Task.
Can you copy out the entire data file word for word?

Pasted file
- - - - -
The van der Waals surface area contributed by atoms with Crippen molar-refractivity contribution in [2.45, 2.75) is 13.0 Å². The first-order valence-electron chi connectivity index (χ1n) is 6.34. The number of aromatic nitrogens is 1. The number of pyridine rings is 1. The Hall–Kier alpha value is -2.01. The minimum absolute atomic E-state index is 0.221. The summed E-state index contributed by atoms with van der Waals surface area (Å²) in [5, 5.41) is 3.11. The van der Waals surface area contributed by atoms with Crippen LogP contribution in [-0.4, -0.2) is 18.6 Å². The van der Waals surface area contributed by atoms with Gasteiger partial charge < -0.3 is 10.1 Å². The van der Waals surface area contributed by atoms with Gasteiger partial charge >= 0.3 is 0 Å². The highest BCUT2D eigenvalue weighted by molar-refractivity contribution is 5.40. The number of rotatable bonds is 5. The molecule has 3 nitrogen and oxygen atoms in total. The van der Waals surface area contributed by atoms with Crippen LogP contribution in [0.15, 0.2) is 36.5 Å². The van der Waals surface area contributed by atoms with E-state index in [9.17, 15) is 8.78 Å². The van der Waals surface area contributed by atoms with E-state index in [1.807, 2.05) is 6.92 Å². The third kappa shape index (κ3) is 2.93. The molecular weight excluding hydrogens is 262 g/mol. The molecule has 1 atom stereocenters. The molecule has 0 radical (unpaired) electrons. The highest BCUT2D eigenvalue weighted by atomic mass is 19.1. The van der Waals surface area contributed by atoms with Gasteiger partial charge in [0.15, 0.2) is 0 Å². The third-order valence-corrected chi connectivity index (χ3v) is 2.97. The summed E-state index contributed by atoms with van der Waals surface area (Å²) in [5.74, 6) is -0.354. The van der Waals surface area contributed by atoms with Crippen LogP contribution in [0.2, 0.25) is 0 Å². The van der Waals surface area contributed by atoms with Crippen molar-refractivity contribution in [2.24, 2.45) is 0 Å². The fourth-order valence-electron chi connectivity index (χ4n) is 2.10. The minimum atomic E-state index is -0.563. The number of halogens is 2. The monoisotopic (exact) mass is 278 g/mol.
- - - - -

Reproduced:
The van der Waals surface area contributed by atoms with Crippen molar-refractivity contribution in [2.45, 2.75) is 13.0 Å². The first-order valence-electron chi connectivity index (χ1n) is 6.34. The number of aromatic nitrogens is 1. The number of pyridine rings is 1. The Hall–Kier alpha value is -2.01. The minimum absolute atomic E-state index is 0.221. The summed E-state index contributed by atoms with van der Waals surface area (Å²) in [5, 5.41) is 3.11. The van der Waals surface area contributed by atoms with Crippen LogP contribution in [-0.4, -0.2) is 18.6 Å². The van der Waals surface area contributed by atoms with Gasteiger partial charge < -0.3 is 10.1 Å². The van der Waals surface area contributed by atoms with Gasteiger partial charge >= 0.3 is 0 Å². The highest BCUT2D eigenvalue weighted by molar-refractivity contribution is 5.40. The number of rotatable bonds is 5. The molecule has 3 nitrogen and oxygen atoms in total. The van der Waals surface area contributed by atoms with Crippen LogP contribution in [0.15, 0.2) is 36.5 Å². The van der Waals surface area contributed by atoms with E-state index in [9.17, 15) is 8.78 Å². The van der Waals surface area contributed by atoms with E-state index in [1.807, 2.05) is 6.92 Å². The third kappa shape index (κ3) is 2.93. The molecular weight excluding hydrogens is 262 g/mol. The molecule has 1 atom stereocenters. The molecule has 0 radical (unpaired) electrons. The highest BCUT2D eigenvalue weighted by atomic mass is 19.1. The van der Waals surface area contributed by atoms with Gasteiger partial charge in [0.15, 0.2) is 0 Å². The third-order valence-corrected chi connectivity index (χ3v) is 2.97. The summed E-state index contributed by atoms with van der Waals surface area (Å²) in [5.74, 6) is -0.354. The van der Waals surface area contributed by atoms with Crippen LogP contribution in [0.2, 0.25) is 0 Å². The van der Waals surface area contributed by atoms with Crippen molar-refractivity contribution in [2.24, 2.45) is 0 Å². The fourth-order valence-electron chi connectivity index (χ4n) is 2.10. The minimum atomic E-state index is -0.563. The number of halogens is 2. The monoisotopic (exact) mass is 278 g/mol.